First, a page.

- The Washington Times - Tuesday, December 8, 2009

RICHMOND | Next week will mark a decade that at least six Rastafarian inmates have been held in segregation in Virginia prisons for refusing to cut their hair.

Virginia Department of Corrections instituted a policy on Dec. 15, 1999, that requires men to cut their hair above the shirt collar and bans beards, goatees and long sideburns. The Rastafarian faith urges followers to let their hair grow unbridled.

Department spokesman Larry Traylor confirmed that at least six inmates have been in segregation for 10 years but said a total number was not available.

The policy, which has been upheld by the courts, outlaws hairstyles and beards that “could conceal contraband; promote identification with gangs; create a health, hygiene or sanitation hazard; or could significantly compromise the ability to identify an offender.” Inmates who refuse to comply will remain in segregation, according to the policy.

“This has a disturbingly mean-spirited aspect to it,” said Kent Willis, executive director of the ACLU of Virginia. “This is not about corrections. This is not about security, but it’s about punishment. In this instance, people are being punished for their religious beliefs.”

The ACLU challenged the grooming policy in federal court in 2003 but lost on behalf of Rastafarian and Muslim prisoners — to whom growing their hair or facial hair is a fundamental tenant of their religion.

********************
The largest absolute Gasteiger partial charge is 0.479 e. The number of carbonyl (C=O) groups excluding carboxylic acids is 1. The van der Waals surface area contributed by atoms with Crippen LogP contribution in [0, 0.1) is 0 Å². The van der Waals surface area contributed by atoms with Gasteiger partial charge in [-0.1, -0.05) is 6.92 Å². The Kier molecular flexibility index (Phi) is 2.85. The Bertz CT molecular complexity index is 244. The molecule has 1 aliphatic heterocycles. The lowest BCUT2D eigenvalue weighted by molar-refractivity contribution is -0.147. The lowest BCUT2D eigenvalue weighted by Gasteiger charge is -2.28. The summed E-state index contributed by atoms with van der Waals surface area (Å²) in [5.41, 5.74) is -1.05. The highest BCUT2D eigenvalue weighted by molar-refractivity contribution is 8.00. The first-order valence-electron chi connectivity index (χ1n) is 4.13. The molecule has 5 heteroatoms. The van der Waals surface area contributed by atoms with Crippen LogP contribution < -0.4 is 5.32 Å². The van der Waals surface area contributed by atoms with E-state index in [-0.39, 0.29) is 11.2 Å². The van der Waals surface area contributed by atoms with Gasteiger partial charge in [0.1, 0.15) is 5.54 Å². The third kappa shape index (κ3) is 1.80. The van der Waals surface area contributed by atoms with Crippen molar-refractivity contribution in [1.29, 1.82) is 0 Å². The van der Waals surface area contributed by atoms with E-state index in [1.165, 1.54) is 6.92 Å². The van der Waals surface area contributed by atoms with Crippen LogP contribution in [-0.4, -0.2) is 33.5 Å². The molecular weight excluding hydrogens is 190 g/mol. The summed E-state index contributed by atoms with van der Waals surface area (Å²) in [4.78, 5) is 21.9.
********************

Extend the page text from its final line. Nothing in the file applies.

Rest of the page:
Federal law says prisons can only impede inmates’ religious liberties for compelling reasons, such as safety. The federal courts agreed that the policy was the least restrictive means necessary to ensure the security, health and safety of the inmates. A federal appeals court upheld the decision in 2007.

“We were deeply disappointed in the outcome, because we knew that the sincerest believers would be those who would be punished most severely,” Mr. Willis said.

When the lawsuit was filed, there were 23 inmates being held in segregation cells for refusing to comply.

Mr. Traylor said inmates’ segregation status is reviewed every 45 days.

“If he is ready to comply with policy then he is removed from segregation as soon as he comes into compliance,” Mr. Traylor said.

Although the federal courts have spoken on the issue, Mr. Willis said he hoped “the message of how painfully absurd this policy is” will prompt either Gov. Tim Kaine to order the policy changed before leaving office in January or the legislature to demand it be changed.

Inmates in segregation are isolated in a small cell, allowed out for three showers and five hourlong recreation periods a week. Segregated inmates cannot participate in recreational, educational or rehabilitative treatment programs.

In a letter to the Richmond Times-Dispatch, which first reported the story on Monday, inmate Allen McRae, also known as Ras-Solomon Tafari, wrote about how his normal day in segregation is “a repetitive cycle of stress and frustration.”

“I can’t speak for all the others’ experience, but for me, being in seg. for as long as I have been … has created a deep-rooted bitterness, frustration, and depression,” wrote McRae, 32, who is serving a 20-year sentence for cocaine possession.


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